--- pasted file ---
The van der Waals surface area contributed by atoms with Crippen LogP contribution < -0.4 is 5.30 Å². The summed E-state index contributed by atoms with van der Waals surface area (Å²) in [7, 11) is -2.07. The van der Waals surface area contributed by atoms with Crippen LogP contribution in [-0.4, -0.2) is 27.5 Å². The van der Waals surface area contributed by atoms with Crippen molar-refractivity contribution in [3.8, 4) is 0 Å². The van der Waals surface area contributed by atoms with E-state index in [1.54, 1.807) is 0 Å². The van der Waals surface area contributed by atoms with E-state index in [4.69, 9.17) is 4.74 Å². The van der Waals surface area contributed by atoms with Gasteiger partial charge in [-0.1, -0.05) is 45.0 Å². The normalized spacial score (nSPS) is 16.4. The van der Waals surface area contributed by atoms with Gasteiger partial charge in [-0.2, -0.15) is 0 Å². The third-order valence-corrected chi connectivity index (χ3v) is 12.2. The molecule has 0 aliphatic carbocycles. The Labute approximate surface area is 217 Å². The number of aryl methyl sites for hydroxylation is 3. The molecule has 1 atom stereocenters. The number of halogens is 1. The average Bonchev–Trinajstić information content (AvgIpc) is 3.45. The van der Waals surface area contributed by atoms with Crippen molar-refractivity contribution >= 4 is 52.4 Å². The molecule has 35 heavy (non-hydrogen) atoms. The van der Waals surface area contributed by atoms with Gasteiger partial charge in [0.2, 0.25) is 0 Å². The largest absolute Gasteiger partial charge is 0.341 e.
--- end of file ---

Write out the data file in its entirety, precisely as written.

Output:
The van der Waals surface area contributed by atoms with Crippen LogP contribution < -0.4 is 5.30 Å². The summed E-state index contributed by atoms with van der Waals surface area (Å²) in [7, 11) is -2.07. The van der Waals surface area contributed by atoms with Crippen LogP contribution in [-0.4, -0.2) is 27.5 Å². The van der Waals surface area contributed by atoms with Crippen molar-refractivity contribution in [3.8, 4) is 0 Å². The van der Waals surface area contributed by atoms with E-state index in [1.54, 1.807) is 0 Å². The van der Waals surface area contributed by atoms with E-state index in [4.69, 9.17) is 4.74 Å². The van der Waals surface area contributed by atoms with Gasteiger partial charge in [-0.1, -0.05) is 45.0 Å². The normalized spacial score (nSPS) is 16.4. The van der Waals surface area contributed by atoms with Gasteiger partial charge in [-0.2, -0.15) is 0 Å². The third-order valence-corrected chi connectivity index (χ3v) is 12.2. The molecule has 0 aliphatic carbocycles. The Labute approximate surface area is 217 Å². The number of aryl methyl sites for hydroxylation is 3. The molecule has 1 atom stereocenters. The number of halogens is 1. The average Bonchev–Trinajstić information content (AvgIpc) is 3.45. The van der Waals surface area contributed by atoms with Crippen molar-refractivity contribution >= 4 is 52.4 Å². The molecule has 35 heavy (non-hydrogen) atoms. The van der Waals surface area contributed by atoms with Gasteiger partial charge in [0.2, 0.25) is 0 Å². The largest absolute Gasteiger partial charge is 0.341 e.